Union argues hidden camera footage of employees caught having sex was invasion of privacy
Fire Chief David Lind installed a hidden camera to catch employees rifling through his drawers.
He didn’t expect to see them going through each other’s.
Now, eight months after being fired for having sexual relations on duty in the chief’s office, a firefighter and fire services employee are fighting to get back their jobs — not to mention their dignity.
It’s a case that pits an employee’s right to privacy against the specific types of circumstances in which an employer can use surveillance cameras to spy on workers.
“The union does not deny the two employees engaged in the activity recorded in the footage, which the union characterizes as ‘a deeply personal and compromising interaction,'” arbitration chair James Dorsey wrote in his decision.
“The agreed question is whether relevant video footage is to be excluded from the evidence because of the manner in which it was obtained and disclosed by the employer.”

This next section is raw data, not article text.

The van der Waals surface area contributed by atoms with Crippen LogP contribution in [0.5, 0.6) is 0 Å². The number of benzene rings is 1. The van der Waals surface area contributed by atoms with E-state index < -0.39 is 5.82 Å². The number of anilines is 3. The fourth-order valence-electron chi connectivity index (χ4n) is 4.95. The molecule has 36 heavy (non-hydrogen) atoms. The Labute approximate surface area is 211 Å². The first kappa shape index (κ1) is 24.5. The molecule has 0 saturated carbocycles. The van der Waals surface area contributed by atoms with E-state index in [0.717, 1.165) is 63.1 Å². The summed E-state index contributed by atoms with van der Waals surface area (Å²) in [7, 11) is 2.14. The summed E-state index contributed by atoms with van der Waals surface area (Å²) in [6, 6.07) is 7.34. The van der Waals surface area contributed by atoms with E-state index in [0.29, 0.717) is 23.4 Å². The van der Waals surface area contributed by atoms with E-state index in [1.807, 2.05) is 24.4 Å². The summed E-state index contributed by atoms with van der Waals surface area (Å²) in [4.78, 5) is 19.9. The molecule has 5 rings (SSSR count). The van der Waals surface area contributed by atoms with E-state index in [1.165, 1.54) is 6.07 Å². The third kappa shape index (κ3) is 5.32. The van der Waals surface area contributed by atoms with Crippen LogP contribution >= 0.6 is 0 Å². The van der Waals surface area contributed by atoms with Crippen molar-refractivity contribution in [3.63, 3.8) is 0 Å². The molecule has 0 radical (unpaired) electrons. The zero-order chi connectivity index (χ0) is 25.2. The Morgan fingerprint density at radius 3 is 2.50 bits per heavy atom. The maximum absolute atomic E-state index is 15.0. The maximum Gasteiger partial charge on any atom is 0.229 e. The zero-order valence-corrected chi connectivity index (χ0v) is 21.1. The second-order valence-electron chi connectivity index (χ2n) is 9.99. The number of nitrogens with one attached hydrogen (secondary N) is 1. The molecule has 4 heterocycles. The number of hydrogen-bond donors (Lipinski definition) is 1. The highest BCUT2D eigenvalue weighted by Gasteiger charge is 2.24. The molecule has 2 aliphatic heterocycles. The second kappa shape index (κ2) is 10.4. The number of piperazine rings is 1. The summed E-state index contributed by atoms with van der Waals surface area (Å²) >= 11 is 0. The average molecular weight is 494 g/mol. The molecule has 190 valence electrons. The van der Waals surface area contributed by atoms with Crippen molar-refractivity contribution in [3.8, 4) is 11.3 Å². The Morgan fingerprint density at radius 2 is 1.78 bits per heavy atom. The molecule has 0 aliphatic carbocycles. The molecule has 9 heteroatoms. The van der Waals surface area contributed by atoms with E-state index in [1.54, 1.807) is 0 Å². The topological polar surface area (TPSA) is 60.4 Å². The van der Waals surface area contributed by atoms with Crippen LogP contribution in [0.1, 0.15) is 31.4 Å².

‘His heart skipped a beat’
The arbitration decision paints a picture of a workplace already on edge when Lind was hired in 2016.
A report the year before identified problems in communication and training. And the city retained a retired police chief in 2016 to investigate allegations of “bullying, intimidation and harassment.”
Lind told the arbitration hearing that two union officials told him a story at a Christmas party about how they had distracted a government official in order to remove a document from a meeting.
It’s a conversation the union officials insisted never happened.
Regardless, it all allegedly fed into Lind’s thinking when he found his office filing cabinet unlocked in the spring of 2017.
“He testified his heart skipped a beat because this had never happened before,” Dorsey writes.
When it happened again in September 2017, Lind and his deputy chief “decided to install surreptitious camera surveillance to catch the person.”